8-Time Felon From Detroit Seeks Michigan House Seat
DETROIT (WWJ/AP) - An eight-time felon convicted of writing bad checks and credit card fraud between 1998 and 2004 is running for a state House seat.
Brian Banks, a Detroit Democrat running in Michigan’s 1st House District, insists that he has turned his life around despite “many poor decisions.” The 35-year-old told the Detroit Free Press he’s graduated from college, received a master’s degree and a law degree, and is working on a PhD.
“Yes, I’ve made many poor decisions, and yes, I have a record, but that’s exactly what it is, my past,” Banks said. “I would ask them to look at what I’ve accomplished professionally and academically, since my poor decisions.”
Banks says he’s been open about his past, telling audiences in the district — which includes parts of Detroit, Harper Woods, Grosse Pointe Woods and Grosse Pointe Shores — about his record.
Among Banks’ endorsements is Wayne County Sheriff Benny Napoleon, but spokesman Dennis Niemiec said the sheriff was not aware of the felony convictions when he gave the endorsement.
With no incumbent running, Banks beat four other Democrats in the primary. He faces Republican Dan Schulte, a Grosse Pointe Shores city councilman, on Nov. 6.
“You can’t be an attorney or doctor with a felony, and I don’t think you can teach elementary school with a felony,” Schulte told the Freep. “If you can’t do any of those things, I don’t know why you can be a legislator.”
Michigan voters in 2010 approved a proposal that bans anyone from being elected or appointed to any state or local office for 20 years after being convicted of a felony — such as dishonesty, deceit, fraud or breach of public trust. However, the conviction has to be related to the person’s official capacity while holding any elective office or position in government.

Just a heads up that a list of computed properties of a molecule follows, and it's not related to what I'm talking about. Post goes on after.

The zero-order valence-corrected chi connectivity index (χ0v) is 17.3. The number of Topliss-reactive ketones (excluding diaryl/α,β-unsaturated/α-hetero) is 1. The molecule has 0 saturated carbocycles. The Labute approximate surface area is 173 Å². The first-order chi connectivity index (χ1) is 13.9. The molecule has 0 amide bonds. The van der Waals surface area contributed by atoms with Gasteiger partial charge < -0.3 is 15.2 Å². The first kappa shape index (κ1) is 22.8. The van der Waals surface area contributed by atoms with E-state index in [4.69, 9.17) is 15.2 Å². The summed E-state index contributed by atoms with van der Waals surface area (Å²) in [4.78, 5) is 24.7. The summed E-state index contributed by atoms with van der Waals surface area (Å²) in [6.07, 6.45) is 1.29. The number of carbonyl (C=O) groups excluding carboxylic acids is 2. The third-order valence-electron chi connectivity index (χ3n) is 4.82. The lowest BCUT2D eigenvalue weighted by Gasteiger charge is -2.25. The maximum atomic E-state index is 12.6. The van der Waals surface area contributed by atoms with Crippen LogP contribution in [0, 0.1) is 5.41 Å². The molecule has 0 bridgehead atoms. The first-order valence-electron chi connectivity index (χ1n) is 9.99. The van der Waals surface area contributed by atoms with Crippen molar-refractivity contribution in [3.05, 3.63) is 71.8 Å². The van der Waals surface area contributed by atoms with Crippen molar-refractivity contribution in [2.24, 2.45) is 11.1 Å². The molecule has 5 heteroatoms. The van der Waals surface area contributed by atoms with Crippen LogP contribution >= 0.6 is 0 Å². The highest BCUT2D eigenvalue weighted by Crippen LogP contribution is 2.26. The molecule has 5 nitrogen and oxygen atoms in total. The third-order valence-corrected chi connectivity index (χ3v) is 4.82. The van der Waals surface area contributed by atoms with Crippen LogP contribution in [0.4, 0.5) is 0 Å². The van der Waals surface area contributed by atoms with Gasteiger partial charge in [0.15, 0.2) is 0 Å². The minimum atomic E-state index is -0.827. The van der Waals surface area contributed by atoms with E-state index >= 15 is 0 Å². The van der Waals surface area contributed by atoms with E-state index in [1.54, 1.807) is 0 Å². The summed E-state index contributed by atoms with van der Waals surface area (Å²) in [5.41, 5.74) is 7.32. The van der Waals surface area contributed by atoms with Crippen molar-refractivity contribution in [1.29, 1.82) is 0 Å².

Since Banks was not an officeholder when he committed his crimes, there’s no legal reason why he can’t run for a position in the state Legislature.
Banks’ criminal history dates back to 1998 and includes convictions of credit card fraud and passing bad checks in several metro Detroit cities, including Lincoln Park, Troy, Southfield and Grosse Pointe Woods. His last conviction came eight years ago when he was 27-years-old.
Banks would not be the first felon elected to the Legislature. Bert Johnson, who was convicted of armed robbery when he was 19-years-old, has been elected to the House twice and the Senate once.
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